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Clusters of clinical and immunologic features in patients with bullous systemic lupus erythematosus: experience from a single-center cohort study in China. Orphanet journal of rare diseases BACKGROUND:Bullous systemic lupus erythematosus (BSLE) is a rare subtype of systemic lupus erythematosus (SLE) that is clinically characterized by subepidermal tense vesicles or bullae. We aimed to investigate the clinical and laboratory features of patients with BSLE. METHODS:We retrospectively reviewed all patients who fulfilled the diagnostic criteria for BSLE in our institution from 2015 to 2021. Cutaneous lesions, systemic manifestations, treatment options, and outcomes were evaluated. For each case of BSLE, four controls were randomly selected from patients with single SLE. Major clinical and laboratory characteristics were compared between the two groups. RESULTS:Among 4221 patients with SLE, 12 developed BSLE. Vesiculobullous lesions were the first sign in five of the BSLE patients (5/12, 41.7%) and appeared after SLE diagnosis in the remaining seven patients (7/12, 58.3%), with a median duration from SLE onset of 36 months (4-115 months). The most common BSLE-affected sites were the head and neck (10/12, 83.3%), extremities (9/12, 75.0%), trunk (7/12, 58.3%), and mucosae (6/12, 50.0%). All patients with BSLE had extra-cutaneous involvement. The SLE disease activity index score exceeded 5 in 10/12 (83.3%) patients, which indicated high disease activity. Patients in the BSLE group had significantly higher incidences of proteinuria (83.3% vs. 47.9%, P = 0.027), hematuria (75% vs. 31.3%, P = 0.006), hemolytic anemia (33.3% vs. 0%, P = 0.000), and leukopenia (66.7% vs. 25.0%, P = 0.006) than those in the control group. The use of systemic corticosteroids, immunosuppressants, dapsone, and skin care was effective in controlling disease. CONCLUSIONS:Vesiculobullous lesions may be the first manifestation and indicate a high disease activity in patients with BSLE. Early diagnosis using clinical, histopathological, and immunological evaluations can lead to appropriate treatment of this progressive disease and improve prognosis. 10.1186/s13023-022-02445-z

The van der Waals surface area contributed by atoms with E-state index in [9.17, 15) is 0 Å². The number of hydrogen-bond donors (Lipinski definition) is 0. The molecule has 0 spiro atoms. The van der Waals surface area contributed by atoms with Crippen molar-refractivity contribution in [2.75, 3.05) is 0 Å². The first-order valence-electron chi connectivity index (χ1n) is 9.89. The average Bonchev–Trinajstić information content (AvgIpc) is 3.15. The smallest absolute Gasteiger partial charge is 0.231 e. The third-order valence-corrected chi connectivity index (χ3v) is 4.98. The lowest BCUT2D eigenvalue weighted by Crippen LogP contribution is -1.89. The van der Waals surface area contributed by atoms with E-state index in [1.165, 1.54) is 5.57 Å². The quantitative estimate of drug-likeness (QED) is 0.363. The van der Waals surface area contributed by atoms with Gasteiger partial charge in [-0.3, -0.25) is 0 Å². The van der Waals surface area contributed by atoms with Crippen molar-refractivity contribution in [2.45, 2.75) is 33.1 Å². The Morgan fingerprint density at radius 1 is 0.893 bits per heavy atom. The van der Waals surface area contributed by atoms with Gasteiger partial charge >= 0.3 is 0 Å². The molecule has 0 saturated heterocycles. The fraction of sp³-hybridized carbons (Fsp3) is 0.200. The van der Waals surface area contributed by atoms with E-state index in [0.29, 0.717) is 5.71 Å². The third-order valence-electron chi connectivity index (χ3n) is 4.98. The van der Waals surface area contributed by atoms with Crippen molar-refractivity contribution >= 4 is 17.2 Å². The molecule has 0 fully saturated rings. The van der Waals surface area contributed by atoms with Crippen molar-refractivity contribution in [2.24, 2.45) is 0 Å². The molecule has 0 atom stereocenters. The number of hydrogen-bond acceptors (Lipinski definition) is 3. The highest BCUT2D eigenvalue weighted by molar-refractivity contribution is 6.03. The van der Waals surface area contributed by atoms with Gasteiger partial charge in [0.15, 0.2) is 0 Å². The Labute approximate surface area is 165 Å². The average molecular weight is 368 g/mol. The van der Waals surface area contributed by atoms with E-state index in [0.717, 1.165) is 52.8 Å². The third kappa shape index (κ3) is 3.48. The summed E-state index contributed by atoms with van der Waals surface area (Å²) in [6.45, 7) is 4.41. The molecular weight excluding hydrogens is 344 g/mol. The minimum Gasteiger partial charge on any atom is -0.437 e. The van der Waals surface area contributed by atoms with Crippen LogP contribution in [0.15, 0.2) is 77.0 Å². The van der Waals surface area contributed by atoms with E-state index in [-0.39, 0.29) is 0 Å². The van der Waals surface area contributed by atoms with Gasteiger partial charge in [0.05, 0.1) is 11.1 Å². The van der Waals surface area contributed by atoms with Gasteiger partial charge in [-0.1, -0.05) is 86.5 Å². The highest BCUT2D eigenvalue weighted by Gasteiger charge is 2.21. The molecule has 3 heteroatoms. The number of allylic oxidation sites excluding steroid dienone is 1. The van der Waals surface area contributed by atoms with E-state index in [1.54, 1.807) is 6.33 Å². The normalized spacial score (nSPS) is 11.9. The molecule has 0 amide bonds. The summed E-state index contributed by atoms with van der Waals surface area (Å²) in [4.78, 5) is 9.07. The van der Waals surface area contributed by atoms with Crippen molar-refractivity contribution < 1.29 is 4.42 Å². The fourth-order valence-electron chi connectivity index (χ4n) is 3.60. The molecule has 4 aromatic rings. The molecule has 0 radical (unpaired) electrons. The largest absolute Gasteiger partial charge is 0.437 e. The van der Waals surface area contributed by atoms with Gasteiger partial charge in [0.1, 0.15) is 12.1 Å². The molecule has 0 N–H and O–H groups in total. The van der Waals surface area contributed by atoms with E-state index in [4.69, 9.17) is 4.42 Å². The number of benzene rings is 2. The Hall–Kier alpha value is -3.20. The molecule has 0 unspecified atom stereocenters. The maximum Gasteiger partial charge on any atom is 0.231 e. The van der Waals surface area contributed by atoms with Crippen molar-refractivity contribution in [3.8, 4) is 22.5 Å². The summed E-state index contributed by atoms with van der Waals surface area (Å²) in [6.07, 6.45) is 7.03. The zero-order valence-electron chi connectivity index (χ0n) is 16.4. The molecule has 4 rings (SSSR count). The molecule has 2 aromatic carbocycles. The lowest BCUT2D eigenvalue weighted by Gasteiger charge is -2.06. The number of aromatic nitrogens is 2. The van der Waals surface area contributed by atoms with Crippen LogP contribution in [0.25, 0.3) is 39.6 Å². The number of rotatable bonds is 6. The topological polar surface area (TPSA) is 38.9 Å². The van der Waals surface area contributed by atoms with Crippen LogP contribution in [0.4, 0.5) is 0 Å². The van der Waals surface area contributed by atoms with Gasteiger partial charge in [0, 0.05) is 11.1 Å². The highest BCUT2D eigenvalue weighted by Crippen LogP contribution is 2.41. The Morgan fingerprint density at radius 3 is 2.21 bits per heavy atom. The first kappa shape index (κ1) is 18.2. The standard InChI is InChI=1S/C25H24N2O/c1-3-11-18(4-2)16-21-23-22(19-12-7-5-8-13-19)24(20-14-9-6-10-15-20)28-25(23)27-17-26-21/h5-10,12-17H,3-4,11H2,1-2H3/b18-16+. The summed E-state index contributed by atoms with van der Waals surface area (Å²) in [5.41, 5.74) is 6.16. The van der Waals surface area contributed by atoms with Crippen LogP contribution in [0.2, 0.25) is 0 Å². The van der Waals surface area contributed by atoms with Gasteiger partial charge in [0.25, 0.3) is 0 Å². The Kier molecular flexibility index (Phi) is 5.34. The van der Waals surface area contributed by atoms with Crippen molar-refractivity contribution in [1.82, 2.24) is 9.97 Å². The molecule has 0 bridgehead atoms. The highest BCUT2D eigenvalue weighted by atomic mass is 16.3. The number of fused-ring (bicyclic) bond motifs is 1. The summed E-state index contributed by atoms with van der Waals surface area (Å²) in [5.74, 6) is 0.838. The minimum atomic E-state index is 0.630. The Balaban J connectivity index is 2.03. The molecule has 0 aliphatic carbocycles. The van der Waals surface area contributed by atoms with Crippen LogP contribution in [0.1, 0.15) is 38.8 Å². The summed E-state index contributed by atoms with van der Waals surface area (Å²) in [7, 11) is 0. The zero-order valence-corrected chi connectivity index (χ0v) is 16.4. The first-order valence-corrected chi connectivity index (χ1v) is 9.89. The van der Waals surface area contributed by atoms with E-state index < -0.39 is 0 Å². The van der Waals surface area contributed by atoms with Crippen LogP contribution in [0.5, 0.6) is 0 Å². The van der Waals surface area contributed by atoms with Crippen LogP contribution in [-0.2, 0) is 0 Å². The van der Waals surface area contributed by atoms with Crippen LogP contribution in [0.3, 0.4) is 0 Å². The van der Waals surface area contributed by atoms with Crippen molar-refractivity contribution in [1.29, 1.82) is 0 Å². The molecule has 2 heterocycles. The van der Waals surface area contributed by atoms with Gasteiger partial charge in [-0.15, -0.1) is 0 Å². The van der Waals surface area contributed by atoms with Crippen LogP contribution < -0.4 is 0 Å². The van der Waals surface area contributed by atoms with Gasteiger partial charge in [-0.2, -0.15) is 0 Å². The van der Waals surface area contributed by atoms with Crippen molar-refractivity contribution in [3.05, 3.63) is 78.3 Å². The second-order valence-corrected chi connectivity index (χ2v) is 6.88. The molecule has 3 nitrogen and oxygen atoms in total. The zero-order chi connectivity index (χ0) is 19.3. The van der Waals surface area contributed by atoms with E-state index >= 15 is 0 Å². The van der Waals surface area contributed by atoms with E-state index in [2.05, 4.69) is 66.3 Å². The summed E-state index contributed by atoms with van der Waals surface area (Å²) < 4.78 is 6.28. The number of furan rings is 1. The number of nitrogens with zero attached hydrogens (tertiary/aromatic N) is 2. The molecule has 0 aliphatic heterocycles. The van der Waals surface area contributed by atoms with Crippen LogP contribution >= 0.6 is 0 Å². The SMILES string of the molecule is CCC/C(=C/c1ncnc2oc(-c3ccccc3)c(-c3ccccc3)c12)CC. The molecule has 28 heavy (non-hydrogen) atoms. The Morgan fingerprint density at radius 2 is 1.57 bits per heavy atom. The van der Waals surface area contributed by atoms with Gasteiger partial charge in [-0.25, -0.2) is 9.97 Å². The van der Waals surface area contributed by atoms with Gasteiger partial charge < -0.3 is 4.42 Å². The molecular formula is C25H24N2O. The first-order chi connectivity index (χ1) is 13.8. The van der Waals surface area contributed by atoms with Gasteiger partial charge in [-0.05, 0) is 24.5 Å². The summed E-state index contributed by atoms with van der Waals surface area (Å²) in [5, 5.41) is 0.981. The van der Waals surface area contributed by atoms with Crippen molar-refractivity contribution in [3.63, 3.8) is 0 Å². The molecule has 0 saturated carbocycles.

Bullous systemic lupus erythematosus in females. International journal of women's dermatology Bullous systemic lupus erythematosus (BSLE) is a rare blistering presentation of systemic lupus erythematosus, typically affecting women with the highest incidence in those of African descent. The key pathogenic insult includes the formation of autoantibodies against type VII collagen, which weaken the basement membrane zone and lead to the formation of subepidermal blisters. The acute vesiculobullous eruptions in BSLE generally tend to affect photo-distributed areas, although they can arise unrelated to sun exposure (eg, mucous membranes, axillae). The bullae can arise from erythematous macules, inflammatory plaques, or previously normal skin. Their appearance can range from small, grouped vesicles reminiscent of lesions in dermatitis herpetiformis to large, tense blisters, similar to bullous pemphigoid. Internal organ involvement occurs in up to 90% of those affected. This mostly includes lupus nephritis (classes III-V, lifetime prevalence of up to 90%), arthralgias/arthritis, and cytopenias, while serositis and neuropsychiatric involvement are rare. First-line management with dapsone should be considered in mild disease with stable underlying systemic lupus erythematosus. As discussed in this review, the off-label use of rituximab (an anti-CD20 B-cell depleting agent) has been shown to be safe and effective in several refractory cases of BSLE unresponsive to dapsone, glucocorticoids, or steroid-sparing immunosuppressants. 10.1097/JW9.0000000000000034